Public Lecture: Women's Mental Health - It's getting tougher

Presenting the Monash Univeristy Central Clinical School's public lecture this year, Professor Jayashri Kulakrni will describe the major issues which impact on women and their mental wellbeing, and strategies for improving women's mental health.

See lecture details below or download flier.


Date: Friday, 9 October 2015

Time: 6.00 pm for 6.30 pm start. Lecture for 45 minutes followed by Q&A session.

Venue: AMREP Lecture Theatre, adjacent to the BakerIDI Institute at 85 Commercial Road, Melbourne 3004, 200 metres east of the main Alfred Hospital entrance. See map.

Cost: Free

RSVP by Monday 5 October for catering purposes


Phone: +61 3 9903 0026

About our speaker

Professor Jayashri Kulkarni is a psychiatrist, Professor of Psychiatry and Director of theMonash Alfred Psychiatry research centre in the Central Clinical School and The Alfred. She has spent her career working in the public sector developing new treatments and new approaches specifically for women with psychosis, depression, anxiety, and trauma related psychological issues. She is working to develop a national agenda focussed on WOMEN'S MENTAL HEALTH - which has been ignored in Australia and internationally.

Professor Kulkarni has conducted clinical studies in schizophrenia including Prolactin and growth hormone challenge tests, atrial natriuretic peptide changes, rapid/slow eye movement changes, platelet dopamine uptake studies, a dopamine infusion study in Parkinson's Disease, a validation study of DSM IV Psychotic Disorders Criteria, several studies in the area of first episode psychosis including the development of a community-based approach to the treatment of early psychosis studies in cannabis and psychosis and recently a three year follow up quality of life and health economics study of 300 patients with schizophrenia. Other research projects are being conducted in electrophysiology of schizophrenia with EEG and Transcranial Magnetic Stimulation. Several studies in the area of cannabis and psychosis are also being conducted.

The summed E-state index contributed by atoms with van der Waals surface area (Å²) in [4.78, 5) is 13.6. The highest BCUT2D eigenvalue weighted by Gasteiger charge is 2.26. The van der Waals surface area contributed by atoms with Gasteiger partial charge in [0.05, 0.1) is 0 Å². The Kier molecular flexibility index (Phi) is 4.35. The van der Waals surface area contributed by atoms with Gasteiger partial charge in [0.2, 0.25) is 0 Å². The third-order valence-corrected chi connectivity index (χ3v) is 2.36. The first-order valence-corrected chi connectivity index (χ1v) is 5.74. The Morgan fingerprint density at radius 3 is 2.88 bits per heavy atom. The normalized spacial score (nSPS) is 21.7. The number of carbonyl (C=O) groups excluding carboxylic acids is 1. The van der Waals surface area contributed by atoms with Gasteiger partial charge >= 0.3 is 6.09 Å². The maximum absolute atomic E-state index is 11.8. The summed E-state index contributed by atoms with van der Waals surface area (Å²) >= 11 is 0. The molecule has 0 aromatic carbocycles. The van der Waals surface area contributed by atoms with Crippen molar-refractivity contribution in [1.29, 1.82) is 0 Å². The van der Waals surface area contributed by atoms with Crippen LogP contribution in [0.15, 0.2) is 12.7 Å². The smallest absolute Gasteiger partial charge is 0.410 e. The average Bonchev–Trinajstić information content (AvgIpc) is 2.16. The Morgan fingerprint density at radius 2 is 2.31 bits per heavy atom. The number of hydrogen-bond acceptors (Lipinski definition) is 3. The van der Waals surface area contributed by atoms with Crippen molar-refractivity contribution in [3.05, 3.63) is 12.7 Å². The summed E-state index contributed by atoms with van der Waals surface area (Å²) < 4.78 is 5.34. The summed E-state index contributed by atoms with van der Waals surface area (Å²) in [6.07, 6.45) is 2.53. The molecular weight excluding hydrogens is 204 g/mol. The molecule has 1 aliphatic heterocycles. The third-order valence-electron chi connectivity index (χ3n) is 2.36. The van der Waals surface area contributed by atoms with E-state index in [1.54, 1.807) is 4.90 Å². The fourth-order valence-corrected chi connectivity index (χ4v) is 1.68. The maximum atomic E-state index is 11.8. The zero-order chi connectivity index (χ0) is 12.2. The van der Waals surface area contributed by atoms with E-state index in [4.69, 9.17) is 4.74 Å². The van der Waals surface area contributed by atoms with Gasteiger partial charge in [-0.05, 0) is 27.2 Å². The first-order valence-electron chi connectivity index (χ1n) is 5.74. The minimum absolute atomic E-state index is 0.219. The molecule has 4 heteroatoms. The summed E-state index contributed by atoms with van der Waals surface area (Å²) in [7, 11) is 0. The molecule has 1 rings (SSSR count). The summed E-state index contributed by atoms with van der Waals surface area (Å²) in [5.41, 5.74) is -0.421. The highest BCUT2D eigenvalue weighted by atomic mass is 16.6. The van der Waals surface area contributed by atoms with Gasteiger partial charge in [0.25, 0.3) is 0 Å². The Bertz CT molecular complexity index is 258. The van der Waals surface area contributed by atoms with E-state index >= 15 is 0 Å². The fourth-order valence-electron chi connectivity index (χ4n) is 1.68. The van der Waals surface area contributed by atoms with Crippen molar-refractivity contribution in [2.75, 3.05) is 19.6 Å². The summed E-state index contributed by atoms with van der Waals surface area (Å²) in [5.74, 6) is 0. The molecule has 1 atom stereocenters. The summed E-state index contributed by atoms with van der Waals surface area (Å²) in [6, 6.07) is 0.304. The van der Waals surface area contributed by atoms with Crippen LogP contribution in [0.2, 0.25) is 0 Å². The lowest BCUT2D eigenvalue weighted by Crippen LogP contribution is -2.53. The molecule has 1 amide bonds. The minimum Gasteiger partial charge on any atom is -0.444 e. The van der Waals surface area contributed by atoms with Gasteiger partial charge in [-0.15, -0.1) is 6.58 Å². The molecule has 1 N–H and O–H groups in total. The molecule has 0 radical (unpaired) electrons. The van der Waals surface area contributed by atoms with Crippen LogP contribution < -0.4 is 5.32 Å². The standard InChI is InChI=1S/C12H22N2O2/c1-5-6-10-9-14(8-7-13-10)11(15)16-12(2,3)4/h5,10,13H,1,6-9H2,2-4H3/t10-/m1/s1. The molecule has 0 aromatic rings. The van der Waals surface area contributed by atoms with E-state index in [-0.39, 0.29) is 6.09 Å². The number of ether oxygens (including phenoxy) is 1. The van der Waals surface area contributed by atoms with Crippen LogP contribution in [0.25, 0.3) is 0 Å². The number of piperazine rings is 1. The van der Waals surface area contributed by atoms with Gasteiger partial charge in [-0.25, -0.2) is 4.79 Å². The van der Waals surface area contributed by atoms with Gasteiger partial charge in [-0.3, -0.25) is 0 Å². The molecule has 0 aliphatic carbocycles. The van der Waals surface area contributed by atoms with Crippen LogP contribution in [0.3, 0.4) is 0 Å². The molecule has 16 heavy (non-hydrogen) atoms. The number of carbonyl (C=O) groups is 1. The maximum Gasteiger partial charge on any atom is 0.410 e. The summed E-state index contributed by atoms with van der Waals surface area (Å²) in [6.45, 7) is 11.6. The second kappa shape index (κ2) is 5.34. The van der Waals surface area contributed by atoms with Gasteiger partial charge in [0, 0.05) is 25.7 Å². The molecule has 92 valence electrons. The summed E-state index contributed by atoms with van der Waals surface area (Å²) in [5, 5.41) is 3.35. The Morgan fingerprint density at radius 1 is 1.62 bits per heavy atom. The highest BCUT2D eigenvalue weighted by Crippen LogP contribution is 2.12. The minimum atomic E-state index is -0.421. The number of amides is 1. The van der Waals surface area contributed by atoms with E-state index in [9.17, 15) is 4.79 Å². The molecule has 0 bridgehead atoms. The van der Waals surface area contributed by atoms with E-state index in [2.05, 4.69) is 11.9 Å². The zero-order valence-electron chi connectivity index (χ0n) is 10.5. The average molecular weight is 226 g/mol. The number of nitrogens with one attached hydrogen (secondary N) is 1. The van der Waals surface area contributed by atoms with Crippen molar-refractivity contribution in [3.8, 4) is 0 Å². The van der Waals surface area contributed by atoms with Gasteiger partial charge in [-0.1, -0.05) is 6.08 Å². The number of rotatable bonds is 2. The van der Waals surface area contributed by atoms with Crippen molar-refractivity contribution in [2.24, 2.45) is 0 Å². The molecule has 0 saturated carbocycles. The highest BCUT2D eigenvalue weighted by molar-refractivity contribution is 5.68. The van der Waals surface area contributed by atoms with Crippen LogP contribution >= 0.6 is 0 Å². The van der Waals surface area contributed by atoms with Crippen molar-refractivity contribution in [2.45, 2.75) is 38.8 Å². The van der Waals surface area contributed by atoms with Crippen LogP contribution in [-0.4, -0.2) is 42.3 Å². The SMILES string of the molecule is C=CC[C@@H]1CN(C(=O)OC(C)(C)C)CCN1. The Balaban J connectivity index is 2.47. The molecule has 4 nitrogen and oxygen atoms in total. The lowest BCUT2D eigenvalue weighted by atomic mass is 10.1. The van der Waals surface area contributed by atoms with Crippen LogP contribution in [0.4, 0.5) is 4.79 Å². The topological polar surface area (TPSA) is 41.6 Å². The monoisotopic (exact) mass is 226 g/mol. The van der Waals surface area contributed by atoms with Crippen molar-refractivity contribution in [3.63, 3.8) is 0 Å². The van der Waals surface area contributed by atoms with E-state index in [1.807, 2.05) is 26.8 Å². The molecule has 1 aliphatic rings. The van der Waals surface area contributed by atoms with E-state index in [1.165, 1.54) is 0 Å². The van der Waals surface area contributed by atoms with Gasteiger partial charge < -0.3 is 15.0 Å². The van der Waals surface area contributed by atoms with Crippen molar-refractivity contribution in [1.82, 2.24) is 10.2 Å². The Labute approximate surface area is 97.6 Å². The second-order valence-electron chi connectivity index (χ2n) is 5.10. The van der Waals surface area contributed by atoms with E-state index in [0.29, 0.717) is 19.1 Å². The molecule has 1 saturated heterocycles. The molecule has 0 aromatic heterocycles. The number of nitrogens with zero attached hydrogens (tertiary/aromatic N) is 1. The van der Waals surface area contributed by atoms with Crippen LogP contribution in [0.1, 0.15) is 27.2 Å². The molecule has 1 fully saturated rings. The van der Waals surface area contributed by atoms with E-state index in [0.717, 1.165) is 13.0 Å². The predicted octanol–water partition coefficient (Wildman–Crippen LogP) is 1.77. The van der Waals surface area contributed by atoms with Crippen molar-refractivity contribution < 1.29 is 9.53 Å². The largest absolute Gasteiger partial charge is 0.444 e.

The event will be chaired by former Governor General, Dame Quentin Bryce, who will also be speaking on the issue of women's mental health.

About women's mental health

Mental ill health impacts on women twice as much as on men and new services and tailored approaches need to be set up to meet the needs of women. Violence against women is one of the factors that creates longlasting mental ill health in women, as does poor self-esteem, social disconnection, ongoing demoralisation, invalidation and a host of biological factors as well. Mental illness has many gender-specific aspects that clinical research has not always addressed.

For example, in conditions such as schizophrenia, the age of onset and pattern of symptoms commonly seen is different for women and men. Women and men may also respond differently to medications or other treatments. In addition, changes in the level of sex hormones such as estrogen are known to affect symptoms. The Women's Mental Health Research team in MAPrc is dissecting the fundamental mechanisms of psychiatric disorders and using experimental and clinical research to develop novel therapies.

More information here


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